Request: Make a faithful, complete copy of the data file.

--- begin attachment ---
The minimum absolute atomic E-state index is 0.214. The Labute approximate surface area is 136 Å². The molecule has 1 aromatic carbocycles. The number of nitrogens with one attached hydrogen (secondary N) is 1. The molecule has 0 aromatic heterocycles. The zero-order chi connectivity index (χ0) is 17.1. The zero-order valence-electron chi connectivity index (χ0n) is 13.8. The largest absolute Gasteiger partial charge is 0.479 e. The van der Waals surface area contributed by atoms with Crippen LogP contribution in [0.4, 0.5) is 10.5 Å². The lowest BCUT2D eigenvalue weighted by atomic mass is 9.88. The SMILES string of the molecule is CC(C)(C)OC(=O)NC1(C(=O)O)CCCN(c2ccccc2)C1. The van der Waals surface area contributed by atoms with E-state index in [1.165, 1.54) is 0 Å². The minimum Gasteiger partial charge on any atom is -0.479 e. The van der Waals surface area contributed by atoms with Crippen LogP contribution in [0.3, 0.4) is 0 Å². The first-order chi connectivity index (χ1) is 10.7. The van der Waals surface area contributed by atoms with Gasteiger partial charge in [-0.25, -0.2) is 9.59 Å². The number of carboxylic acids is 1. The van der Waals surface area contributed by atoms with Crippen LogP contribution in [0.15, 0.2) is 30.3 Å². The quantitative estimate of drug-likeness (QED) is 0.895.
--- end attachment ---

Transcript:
The minimum absolute atomic E-state index is 0.214. The Labute approximate surface area is 136 Å². The molecule has 1 aromatic carbocycles. The number of nitrogens with one attached hydrogen (secondary N) is 1. The molecule has 0 aromatic heterocycles. The zero-order chi connectivity index (χ0) is 17.1. The zero-order valence-electron chi connectivity index (χ0n) is 13.8. The largest absolute Gasteiger partial charge is 0.479 e. The van der Waals surface area contributed by atoms with Crippen LogP contribution in [0.4, 0.5) is 10.5 Å². The lowest BCUT2D eigenvalue weighted by atomic mass is 9.88. The SMILES string of the molecule is CC(C)(C)OC(=O)NC1(C(=O)O)CCCN(c2ccccc2)C1. The van der Waals surface area contributed by atoms with E-state index in [1.165, 1.54) is 0 Å². The minimum Gasteiger partial charge on any atom is -0.479 e. The van der Waals surface area contributed by atoms with Crippen LogP contribution in [0.3, 0.4) is 0 Å². The first-order chi connectivity index (χ1) is 10.7. The van der Waals surface area contributed by atoms with Gasteiger partial charge in [-0.25, -0.2) is 9.59 Å². The number of carboxylic acids is 1. The van der Waals surface area contributed by atoms with Crippen LogP contribution in [0.15, 0.2) is 30.3 Å². The quantitative estimate of drug-likeness (QED) is 0.895.